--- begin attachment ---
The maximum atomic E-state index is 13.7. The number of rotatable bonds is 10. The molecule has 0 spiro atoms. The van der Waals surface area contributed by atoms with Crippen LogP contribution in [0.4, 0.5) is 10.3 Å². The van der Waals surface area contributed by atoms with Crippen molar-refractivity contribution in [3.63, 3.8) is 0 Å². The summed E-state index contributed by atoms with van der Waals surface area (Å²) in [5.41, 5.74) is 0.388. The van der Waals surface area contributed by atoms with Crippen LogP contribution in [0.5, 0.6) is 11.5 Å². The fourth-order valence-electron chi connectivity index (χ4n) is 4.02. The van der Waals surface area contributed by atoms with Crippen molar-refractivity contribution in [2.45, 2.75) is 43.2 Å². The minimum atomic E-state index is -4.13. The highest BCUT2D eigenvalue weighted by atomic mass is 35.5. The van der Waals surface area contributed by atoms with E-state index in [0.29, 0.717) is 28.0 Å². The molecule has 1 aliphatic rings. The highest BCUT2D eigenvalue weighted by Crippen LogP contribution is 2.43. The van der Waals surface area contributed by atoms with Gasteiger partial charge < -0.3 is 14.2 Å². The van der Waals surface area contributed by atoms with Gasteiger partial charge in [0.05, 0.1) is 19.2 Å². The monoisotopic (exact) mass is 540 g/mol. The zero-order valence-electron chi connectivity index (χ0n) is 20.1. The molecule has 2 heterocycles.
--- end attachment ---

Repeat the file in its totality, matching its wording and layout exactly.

The maximum atomic E-state index is 13.7. The number of rotatable bonds is 10. The molecule has 0 spiro atoms. The van der Waals surface area contributed by atoms with Crippen LogP contribution in [0.4, 0.5) is 10.3 Å². The van der Waals surface area contributed by atoms with Crippen molar-refractivity contribution in [3.63, 3.8) is 0 Å². The summed E-state index contributed by atoms with van der Waals surface area (Å²) in [5.41, 5.74) is 0.388. The van der Waals surface area contributed by atoms with Crippen LogP contribution in [0.5, 0.6) is 11.5 Å². The fourth-order valence-electron chi connectivity index (χ4n) is 4.02. The van der Waals surface area contributed by atoms with Crippen molar-refractivity contribution in [2.45, 2.75) is 43.2 Å². The minimum atomic E-state index is -4.13. The highest BCUT2D eigenvalue weighted by atomic mass is 35.5. The van der Waals surface area contributed by atoms with E-state index in [0.29, 0.717) is 28.0 Å². The molecule has 1 aliphatic rings. The highest BCUT2D eigenvalue weighted by Crippen LogP contribution is 2.43. The van der Waals surface area contributed by atoms with Gasteiger partial charge < -0.3 is 14.2 Å². The van der Waals surface area contributed by atoms with Gasteiger partial charge in [0.05, 0.1) is 19.2 Å². The monoisotopic (exact) mass is 540 g/mol. The zero-order valence-electron chi connectivity index (χ0n) is 20.1. The molecule has 2 heterocycles.